Finally, we need to save our settings. vCheckUtils.ps1 comes to the rescue again with the *-vCheckSettings functions. Export-vCheckSettings creates a CSV file with our settings and Import-vChecksettings imports them. It’s important to note that the Import util will struggle if our CSV file doesn’t have settings for an enabled plugin, so we want to keep this with our disabled plugins script and run that first. You will also notice I used PowerShell in this screenshot, not PowerShell ISE, because the functions use some color tags that aren’t present in ISE – hopefully this will be fixed soon.


If we’ve configured vCheck on our workstation, we can use this to deploy vCheck on a server and synchronize settings between the two. Make sure the settings and disabled checks are maintained to version control, to track changes and avoid losing highly customized settings.


We now have a functioning and slightly tuned vCheck report that runs daily. Take the time to get the settings right and then make sure the entire Ops team has access to the reports. vCheck can help to quickly identify significant problems or regressions in the infrastructure, as well as some capacity issues that other systems may not pick up. Enjoy!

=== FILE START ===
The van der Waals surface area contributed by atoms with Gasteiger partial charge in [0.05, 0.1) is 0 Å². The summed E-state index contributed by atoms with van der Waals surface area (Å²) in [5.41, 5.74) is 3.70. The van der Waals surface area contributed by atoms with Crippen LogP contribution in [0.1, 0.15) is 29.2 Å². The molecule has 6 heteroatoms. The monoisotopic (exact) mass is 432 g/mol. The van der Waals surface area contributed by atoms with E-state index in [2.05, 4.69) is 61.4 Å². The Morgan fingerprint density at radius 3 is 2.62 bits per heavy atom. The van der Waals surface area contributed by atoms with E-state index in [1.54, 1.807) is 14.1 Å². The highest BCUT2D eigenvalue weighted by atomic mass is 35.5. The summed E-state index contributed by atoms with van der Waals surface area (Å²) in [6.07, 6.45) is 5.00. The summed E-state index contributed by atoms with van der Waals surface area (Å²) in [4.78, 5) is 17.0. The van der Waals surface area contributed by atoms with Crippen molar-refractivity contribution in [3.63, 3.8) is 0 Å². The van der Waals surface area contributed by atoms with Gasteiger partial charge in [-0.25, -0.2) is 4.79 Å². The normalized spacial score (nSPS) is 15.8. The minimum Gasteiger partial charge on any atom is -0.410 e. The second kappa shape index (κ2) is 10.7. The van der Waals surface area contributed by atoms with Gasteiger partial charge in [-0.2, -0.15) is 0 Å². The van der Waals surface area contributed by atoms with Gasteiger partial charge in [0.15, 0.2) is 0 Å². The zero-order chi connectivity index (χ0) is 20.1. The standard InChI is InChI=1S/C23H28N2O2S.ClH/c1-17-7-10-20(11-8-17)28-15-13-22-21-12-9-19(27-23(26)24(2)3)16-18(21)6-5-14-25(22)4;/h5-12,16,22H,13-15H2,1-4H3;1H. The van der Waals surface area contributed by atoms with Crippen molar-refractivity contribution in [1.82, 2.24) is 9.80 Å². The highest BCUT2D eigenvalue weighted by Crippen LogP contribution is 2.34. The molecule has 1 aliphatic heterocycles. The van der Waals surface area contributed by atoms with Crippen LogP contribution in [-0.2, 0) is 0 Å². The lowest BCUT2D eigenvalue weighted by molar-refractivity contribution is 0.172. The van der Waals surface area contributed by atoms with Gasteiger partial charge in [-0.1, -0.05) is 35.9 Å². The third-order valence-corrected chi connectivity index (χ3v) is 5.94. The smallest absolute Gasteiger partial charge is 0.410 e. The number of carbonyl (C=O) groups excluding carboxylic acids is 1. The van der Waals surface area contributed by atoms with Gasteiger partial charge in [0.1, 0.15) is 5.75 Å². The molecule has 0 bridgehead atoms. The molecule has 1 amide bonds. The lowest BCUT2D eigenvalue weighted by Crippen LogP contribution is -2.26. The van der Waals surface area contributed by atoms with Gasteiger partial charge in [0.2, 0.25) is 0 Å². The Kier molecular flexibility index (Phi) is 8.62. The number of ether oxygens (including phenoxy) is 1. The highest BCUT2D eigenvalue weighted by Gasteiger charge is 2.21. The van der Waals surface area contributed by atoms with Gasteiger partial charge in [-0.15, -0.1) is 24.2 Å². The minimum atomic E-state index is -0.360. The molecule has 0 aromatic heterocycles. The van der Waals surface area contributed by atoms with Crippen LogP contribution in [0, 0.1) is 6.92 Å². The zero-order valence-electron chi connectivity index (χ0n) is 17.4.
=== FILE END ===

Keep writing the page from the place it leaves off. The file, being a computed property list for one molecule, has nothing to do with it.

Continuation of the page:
9 thoughts on “Getting started with vCheck

  1. Pingback: PowerCLI Series – vCheck | Notes from MWhite
    • vCheck is a plugin framework, so those plugins could be developed into a package, as there are for vCD and others now. There’s a chart of existing plugin sets at Unfortunately, I do not use View in any way, so I cannot comment on what is available out there, but perhaps someone already has a starting point for View? Might be worth asking on the vmwarecode slack or on Twitter.

  2. Pingback: vToolbelt – August 2017 - Cybersylum
  3. Instead of altering the vCheck would it not be better to incorporate generate secure password as part of the vceckUtils.ps1?

  4. I keep getting asked for the credentials when I run vCheck.ps1, I can see the xml getting created but it doesn’t change the credential prompt flag.